Electric vehicles: challenge accepted?BY ANTONIO PICASSO

Leggi l’articolo in italiano 

Upon Europe’s approval to stop combustion engines by 2035, politicians and social forces reacted in disarray. However, does it make sense to get in the way of a trend that is already a reality? In the entrepreneur’s DNA is the ability to take advantage of challenges. So it would be more appropriate to embrace the transition in order to continue to be competitive worldwide as the Italian car supply chain.


In 1830, a guy from Baltimore, Peter Cooper, raced his locomotive in a speed race against a horse-drawn railway carriage. How do you think it ends? Wrong! The horses won. However, the crowd’s enthusiasm for the steam-powered monster, which lost only because its drive belt blew, made Cooper the moral winner of the competition, prompting him to gamble in the nascent US-made railroad industry. 

Fictionalized or not, the story comes in handy in understanding the EU Parliament’s approval of the green transition plan, which calls for a stop to combustion engines by 2035. Like two hundred years ago, there is a mismatch between dream and reality. Despite being more expensive, slow and complex to maintain, the E-car is already on the road. The same was true of the locomotive two centuries ago: defeated by horses, it was self-evident that it held the future in its hands. 

At first glance, the institutions in Brussels have acted in this perspective. And they did well. The market tells us where to go, we give it rules. Impulsiveness, however, is permissible in the crowd, but forbidden in policy choices. Indeed, Europe did not give the green light to the electric car certain that an industry conversion plan was in its pocket. It was a face-down move.


Politics and social forces, at least in Italy, scatter in the most classic of todos caballeros. The center-right indulges in cliché. It dusts off decadent anti-EU slogans but fails to provide an alternative, a sustainable Plan B, in the industrial and environmental sense of the term. The center-left forgets it is left-wing, and with a brush of green pretends not to see the potential disruption to the labor market that the E-car could bring. Unions threaten strike action to counter the risk of unemployment in an industry that is increasingly automated. Businesses demand that the government help them with subsidies and tax exemption, as if admitting that it is better to defend the status quo than to invest and thus anticipate the future.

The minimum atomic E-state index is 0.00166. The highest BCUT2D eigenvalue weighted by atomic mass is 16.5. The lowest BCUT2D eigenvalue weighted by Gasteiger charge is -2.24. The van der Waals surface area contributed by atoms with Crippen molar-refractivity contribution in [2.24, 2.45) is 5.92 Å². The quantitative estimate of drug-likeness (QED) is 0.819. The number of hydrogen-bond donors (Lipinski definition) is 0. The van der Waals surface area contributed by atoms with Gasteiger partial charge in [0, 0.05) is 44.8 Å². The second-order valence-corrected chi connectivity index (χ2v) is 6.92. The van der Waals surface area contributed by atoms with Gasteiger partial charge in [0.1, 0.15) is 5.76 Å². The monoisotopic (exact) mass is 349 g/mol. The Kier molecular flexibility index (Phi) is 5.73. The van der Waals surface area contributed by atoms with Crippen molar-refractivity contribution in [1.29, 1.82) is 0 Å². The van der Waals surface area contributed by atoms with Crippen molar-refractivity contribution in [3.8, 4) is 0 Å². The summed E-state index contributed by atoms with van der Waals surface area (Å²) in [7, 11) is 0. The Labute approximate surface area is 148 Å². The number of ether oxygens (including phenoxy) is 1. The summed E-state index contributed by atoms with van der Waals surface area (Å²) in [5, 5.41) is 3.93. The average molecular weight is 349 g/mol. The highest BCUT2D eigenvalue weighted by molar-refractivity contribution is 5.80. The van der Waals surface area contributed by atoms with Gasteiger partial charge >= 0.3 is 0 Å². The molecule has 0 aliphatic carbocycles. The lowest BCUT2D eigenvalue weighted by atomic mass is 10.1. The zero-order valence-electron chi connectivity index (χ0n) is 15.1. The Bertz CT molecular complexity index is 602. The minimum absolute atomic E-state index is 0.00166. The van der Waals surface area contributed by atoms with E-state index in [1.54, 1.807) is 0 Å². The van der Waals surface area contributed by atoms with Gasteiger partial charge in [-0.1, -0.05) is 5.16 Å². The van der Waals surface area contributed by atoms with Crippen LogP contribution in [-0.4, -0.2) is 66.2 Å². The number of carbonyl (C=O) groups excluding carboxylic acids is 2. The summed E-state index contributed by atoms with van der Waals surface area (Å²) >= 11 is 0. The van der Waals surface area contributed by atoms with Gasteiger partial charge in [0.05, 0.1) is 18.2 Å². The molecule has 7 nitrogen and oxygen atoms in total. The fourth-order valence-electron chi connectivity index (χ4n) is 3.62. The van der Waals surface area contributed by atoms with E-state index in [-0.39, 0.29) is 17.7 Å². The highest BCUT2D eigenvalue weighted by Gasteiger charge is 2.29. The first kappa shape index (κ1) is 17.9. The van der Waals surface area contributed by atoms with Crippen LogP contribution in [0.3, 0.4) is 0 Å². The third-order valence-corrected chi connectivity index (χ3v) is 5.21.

Is there an alternative to all this? In the past, in similar scenarios, those involved would sit around a table and negotiate about what they were willing to give up and what else they needed to work on together. The concept of industrial policy has so far only been a hashtag.

There is no turning back from going electric. Electric vehicles are the starting point. This is said by the new generations – who are the consumers and voters of tomorrow, some of whom are already today – not at all willing to back down on their need to move – a lot, quickly and comfortably – but without impacting the planet. Going against this trend is utterly futile. Marketers say that it is not the producers who impose their Weltanschauung, but the buyers who are in charge. 

Starting from this, the measures that many are hypothesizing do not even seem so unrealistic. If companies had the courage to get out of the trenches they dug for themselves, waiting to be overwhelmed by Chinese competition – but also abandoned by German customers, since, sooner or later, the transalpine automotive will turn elsewhere for components – they would realize that investing in technology, human capital and in starting new supply lines of raw materials (nickel, lithium and aluminum first and foremost) is exhausting, but also courageous and pioneering. If labor unions realized that it makes more sense to promote the training of new recruits, rather than defending vested rights, they would experience a new youth, as an intermediary and representative entity for a generation that, though trained, is unable to make its way into the labor market. Finally, if politicians would abandon electoral calculations but focus on an infrastructure plan made of energy mix, revision (and liberalization) of the transportation system, up to the installation of columns and other useful devices for tomorrow’s mobility, the country would have nothing to fear. Smart city plans, long-term strategies and automation projects – with associated enhancement of skills – in Italy, however, remain either isolated cases, however successful, or slogans with good impact on social media, but weak in substance. Peter Cooper’s experience should teach us to look beyond the apparent result. The locomotive lost the first round of a race later won across the board. Are we able to do the same?

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